A local instantaneous surface method for extracting membrane elastic moduli from simulation: Comparison with other strategies

Christoph Allolio*, Amir Haluts, Daniel Harries

*Corresponding author for this work

Research output: Contribution to journalArticlepeer-review

18 Scopus citations


Advances over the past decade have made it possible to extract elastic constants of lipid assemblies from molecular dynamics simulations. We summarize existing strategies for obtaining membrane elastic moduli and clarify the differences in the underlying approaches. We analyze these strategies in depth, including several important advantages and limitations. By addressing these limitations, we obtain a newly formulated spatially local methodology for extracting bending and tilt moduli: The Real Space Instantaneous Surface Method (ReSIS). With its freely available implementation, this method is designed for highly dynamic systems with arbitrary interface geometries. We demonstrate how the method provides consistent results for membranes of arbitrary size. In addition, we describe alternative implementations of various Fourier-space methods, and use these to compare the results from the different available methods and from published computational data. We specifically focus on the tilt modulus, where very large differences between Fourier and real-space based methods are observed, including those derived using ReSIS. These discrepancies are likely due to the known difference between model moduli and thermodynamic moduli that are derived from the corresponding response functions. In addition, we reexamine the issue of angular degeneracy and its effect on conformational ensembles. Finally, a van ’t Hoff analysis of the tilt and bending moduli reveals that both modes act as entropic springs and that enthalpy favors nonzero tilt, perhaps heralding the spontaneous lipid chain tilt of the gel phase at lower temperatures.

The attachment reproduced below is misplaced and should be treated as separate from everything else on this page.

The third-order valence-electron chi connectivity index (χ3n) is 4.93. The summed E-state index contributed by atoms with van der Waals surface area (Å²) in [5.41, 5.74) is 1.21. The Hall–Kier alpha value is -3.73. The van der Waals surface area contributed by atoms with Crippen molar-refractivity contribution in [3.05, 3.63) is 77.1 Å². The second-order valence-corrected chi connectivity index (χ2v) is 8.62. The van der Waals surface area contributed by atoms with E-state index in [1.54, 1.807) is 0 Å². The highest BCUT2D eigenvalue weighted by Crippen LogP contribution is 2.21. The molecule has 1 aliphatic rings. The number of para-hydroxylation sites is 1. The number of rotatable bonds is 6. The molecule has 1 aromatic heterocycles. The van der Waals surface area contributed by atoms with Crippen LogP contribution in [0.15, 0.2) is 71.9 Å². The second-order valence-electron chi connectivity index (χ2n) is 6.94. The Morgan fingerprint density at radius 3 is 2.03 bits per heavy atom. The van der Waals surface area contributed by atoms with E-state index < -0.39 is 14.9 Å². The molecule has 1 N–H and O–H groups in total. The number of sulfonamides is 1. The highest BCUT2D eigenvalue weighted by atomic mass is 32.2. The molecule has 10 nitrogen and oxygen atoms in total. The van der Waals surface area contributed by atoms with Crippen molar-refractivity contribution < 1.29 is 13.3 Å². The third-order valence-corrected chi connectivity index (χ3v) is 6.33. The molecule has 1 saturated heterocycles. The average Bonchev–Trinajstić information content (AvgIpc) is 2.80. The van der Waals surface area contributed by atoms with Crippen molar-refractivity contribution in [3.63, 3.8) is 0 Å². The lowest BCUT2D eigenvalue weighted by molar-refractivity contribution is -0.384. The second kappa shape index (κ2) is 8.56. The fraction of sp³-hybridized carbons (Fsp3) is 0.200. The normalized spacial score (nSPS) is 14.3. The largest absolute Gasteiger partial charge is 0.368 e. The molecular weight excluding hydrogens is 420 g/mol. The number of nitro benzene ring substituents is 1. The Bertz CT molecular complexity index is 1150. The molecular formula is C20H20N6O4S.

Original languageAmerican English
Pages (from-to)31-43
Number of pages13
JournalChemical Physics
StatePublished - 25 Oct 2018

Bibliographical note

Publisher Copyright:
© 2018 Elsevier B.V.


  • Bending modulus
  • Curvature elasticity
  • Helfrich theory
  • Lipid bilayers
  • Soft matter
  • Surface reconstruction
  • Surfactants
  • Tilt modulus


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